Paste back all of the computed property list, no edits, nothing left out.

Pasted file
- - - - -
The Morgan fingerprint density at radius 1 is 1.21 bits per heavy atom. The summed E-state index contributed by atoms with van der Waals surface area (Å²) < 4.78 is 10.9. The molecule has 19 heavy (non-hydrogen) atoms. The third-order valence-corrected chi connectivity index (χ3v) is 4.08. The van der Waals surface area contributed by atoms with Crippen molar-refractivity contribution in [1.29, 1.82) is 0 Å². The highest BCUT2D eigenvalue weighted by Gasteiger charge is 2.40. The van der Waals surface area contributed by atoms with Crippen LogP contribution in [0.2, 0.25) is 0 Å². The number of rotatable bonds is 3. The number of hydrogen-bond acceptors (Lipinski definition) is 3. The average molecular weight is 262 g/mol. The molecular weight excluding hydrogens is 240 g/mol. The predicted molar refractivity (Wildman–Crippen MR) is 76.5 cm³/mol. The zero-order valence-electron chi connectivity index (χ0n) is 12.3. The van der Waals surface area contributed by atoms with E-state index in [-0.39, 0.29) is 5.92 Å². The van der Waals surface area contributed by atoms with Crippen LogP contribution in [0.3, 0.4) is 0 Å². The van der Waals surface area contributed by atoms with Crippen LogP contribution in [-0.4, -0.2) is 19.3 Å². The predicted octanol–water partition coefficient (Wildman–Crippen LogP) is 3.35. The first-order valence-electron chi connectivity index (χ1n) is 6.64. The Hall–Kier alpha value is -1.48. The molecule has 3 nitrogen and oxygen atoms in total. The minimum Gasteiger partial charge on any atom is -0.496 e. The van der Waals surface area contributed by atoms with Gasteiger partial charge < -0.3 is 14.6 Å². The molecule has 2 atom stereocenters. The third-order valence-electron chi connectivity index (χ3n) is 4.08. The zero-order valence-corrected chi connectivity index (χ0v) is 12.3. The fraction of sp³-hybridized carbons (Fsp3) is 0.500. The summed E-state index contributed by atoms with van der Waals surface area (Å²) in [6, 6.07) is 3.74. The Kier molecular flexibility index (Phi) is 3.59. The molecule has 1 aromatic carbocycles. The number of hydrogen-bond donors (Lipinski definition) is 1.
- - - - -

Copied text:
The Morgan fingerprint density at radius 1 is 1.21 bits per heavy atom. The summed E-state index contributed by atoms with van der Waals surface area (Å²) < 4.78 is 10.9. The molecule has 19 heavy (non-hydrogen) atoms. The third-order valence-corrected chi connectivity index (χ3v) is 4.08. The van der Waals surface area contributed by atoms with Crippen molar-refractivity contribution in [1.29, 1.82) is 0 Å². The highest BCUT2D eigenvalue weighted by Gasteiger charge is 2.40. The van der Waals surface area contributed by atoms with Crippen LogP contribution in [0.2, 0.25) is 0 Å². The number of rotatable bonds is 3. The number of hydrogen-bond acceptors (Lipinski definition) is 3. The average molecular weight is 262 g/mol. The molecular weight excluding hydrogens is 240 g/mol. The predicted molar refractivity (Wildman–Crippen MR) is 76.5 cm³/mol. The zero-order valence-electron chi connectivity index (χ0n) is 12.3. The van der Waals surface area contributed by atoms with E-state index in [-0.39, 0.29) is 5.92 Å². The van der Waals surface area contributed by atoms with Crippen LogP contribution in [0.3, 0.4) is 0 Å². The van der Waals surface area contributed by atoms with Crippen LogP contribution in [-0.4, -0.2) is 19.3 Å². The predicted octanol–water partition coefficient (Wildman–Crippen LogP) is 3.35. The first-order valence-electron chi connectivity index (χ1n) is 6.64. The Hall–Kier alpha value is -1.48. The molecule has 3 nitrogen and oxygen atoms in total. The minimum Gasteiger partial charge on any atom is -0.496 e. The van der Waals surface area contributed by atoms with Gasteiger partial charge < -0.3 is 14.6 Å². The molecule has 2 atom stereocenters. The third-order valence-electron chi connectivity index (χ3n) is 4.08. The zero-order valence-corrected chi connectivity index (χ0v) is 12.3. The fraction of sp³-hybridized carbons (Fsp3) is 0.500. The summed E-state index contributed by atoms with van der Waals surface area (Å²) in [6, 6.07) is 3.74. The Kier molecular flexibility index (Phi) is 3.59. The molecule has 1 aromatic carbocycles. The number of hydrogen-bond donors (Lipinski definition) is 1.